www.digitalmars.com         C & C++   DMDScript  

digitalmars.D - Convert a delegate to a function (i.e. make a thunk)

reply "Mehrdad" <wfunction hotmail.com> writes:
It would be nice if there was a way to convert delegates to 
functions/thunks, because certain annoying tasks (e.g. 'WndProc's in 
Windows) would become a heck of a lot easier.

Is there any way to already do this? If not, how about adding a toFunction() 
method in std.functional?

(This would of course require making data executable, so that's why it's 
painful to get right. ATL uses a pool of some sort, I think... so if 
toFunction() did this internally, with a separate pool, it would reduce a 
lot of memory management burden from the programmer.) 
Apr 25 2012
next sibling parent reply "Jonathan M Davis" <jmdavisProg gmx.com> writes:
On Wednesday, April 25, 2012 14:02:53 Mehrdad wrote:
 It would be nice if there was a way to convert delegates to
 functions/thunks, because certain annoying tasks (e.g. 'WndProc's in
 Windows) would become a heck of a lot easier.
 
 Is there any way to already do this? If not, how about adding a toFunction()
 method in std.functional?
 
 (This would of course require making data executable, so that's why it's
 painful to get right. ATL uses a pool of some sort, I think... so if
 toFunction() did this internally, with a separate pool, it would reduce a
 lot of memory management burden from the programmer.)

You could have a function which took a delegate and called it (which could probably be done with void* if the function has to be an extern(C) function), or if the function didn't need to be pure, then you could have a function which called a module-level variable which the delegate had been assigned to. But you can't convert a delegate to a function without passing the delegate to the function one way or another, because the function doesn't have a context (not being a delegate). - Jonathan M Davis
Apr 25 2012
next sibling parent =?UTF-8?B?QWxleCBSw7hubmUgUGV0ZXJzZW4=?= <xtzgzorex gmail.com> writes:
On 25-04-2012 23:27, Jonathan M Davis wrote:
 On Wednesday, April 25, 2012 14:02:53 Mehrdad wrote:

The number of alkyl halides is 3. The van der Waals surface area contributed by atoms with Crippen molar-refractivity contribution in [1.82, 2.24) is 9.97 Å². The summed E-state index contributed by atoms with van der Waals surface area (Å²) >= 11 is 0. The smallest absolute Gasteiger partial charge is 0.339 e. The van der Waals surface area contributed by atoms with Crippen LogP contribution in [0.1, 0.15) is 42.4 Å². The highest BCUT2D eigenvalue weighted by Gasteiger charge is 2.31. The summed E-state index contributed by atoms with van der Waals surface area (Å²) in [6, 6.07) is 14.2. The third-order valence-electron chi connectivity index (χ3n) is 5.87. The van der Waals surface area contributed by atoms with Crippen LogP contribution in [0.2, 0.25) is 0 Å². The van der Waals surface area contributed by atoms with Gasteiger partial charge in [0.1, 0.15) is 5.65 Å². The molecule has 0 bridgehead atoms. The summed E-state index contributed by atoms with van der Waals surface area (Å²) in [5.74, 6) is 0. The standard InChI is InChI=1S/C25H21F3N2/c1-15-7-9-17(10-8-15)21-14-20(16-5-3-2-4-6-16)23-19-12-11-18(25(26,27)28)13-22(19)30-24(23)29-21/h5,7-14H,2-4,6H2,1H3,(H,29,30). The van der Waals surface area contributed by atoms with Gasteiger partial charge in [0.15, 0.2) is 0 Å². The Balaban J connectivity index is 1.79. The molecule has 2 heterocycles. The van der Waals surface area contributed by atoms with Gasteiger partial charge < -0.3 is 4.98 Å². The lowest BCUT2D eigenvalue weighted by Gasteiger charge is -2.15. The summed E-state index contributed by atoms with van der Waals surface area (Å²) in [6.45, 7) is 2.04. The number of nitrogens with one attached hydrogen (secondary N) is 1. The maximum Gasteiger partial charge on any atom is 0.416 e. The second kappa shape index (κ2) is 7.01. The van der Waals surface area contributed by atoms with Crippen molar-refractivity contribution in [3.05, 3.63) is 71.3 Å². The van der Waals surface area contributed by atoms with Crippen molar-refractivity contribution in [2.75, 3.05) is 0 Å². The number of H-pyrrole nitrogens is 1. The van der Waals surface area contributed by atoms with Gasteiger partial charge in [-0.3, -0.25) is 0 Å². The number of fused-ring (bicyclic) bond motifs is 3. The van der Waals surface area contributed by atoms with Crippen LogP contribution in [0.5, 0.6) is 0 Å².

It would be nice if there was a way to convert delegates to
 functions/thunks, because certain annoying tasks (e.g. 'WndProc's in
 Windows) would become a heck of a lot easier.

 Is there any way to already do this? If not, how about adding a toFunction()
 method in std.functional?

 (This would of course require making data executable, so that's why it's
 painful to get right. ATL uses a pool of some sort, I think... so if
 toFunction() did this internally, with a separate pool, it would reduce a
 lot of memory management burden from the programmer.)

You could have a function which took a delegate and called it (which could probably be done with void* if the function has to be an extern(C) function), or if the function didn't need to be pure, then you could have a function which called a module-level variable which the delegate had been assigned to. But you can't convert a delegate to a function without passing the delegate to the function one way or another, because the function doesn't have a context (not being a delegate). - Jonathan M Davis

http://en.wikipedia.org/wiki/Thunk_(functional_programming) http://catb.org/jargon/html/T/thunk.html You may be able to do something like this with libffi. (See https://github.com/lycus/libffi-d for a D binding.) -- - Alex
Apr 25 2012
prev sibling parent =?UTF-8?B?QWxleCBSw7hubmUgUGV0ZXJzZW4=?= <xtzgzorex gmail.com> writes:
On 26-04-2012 00:06, David Nadlinger wrote:
 On Wednesday, 25 April 2012 at 21:27:30 UTC, Jonathan M Davis wrote:
 But you can't convert a delegate to a function without passing the
 delegate to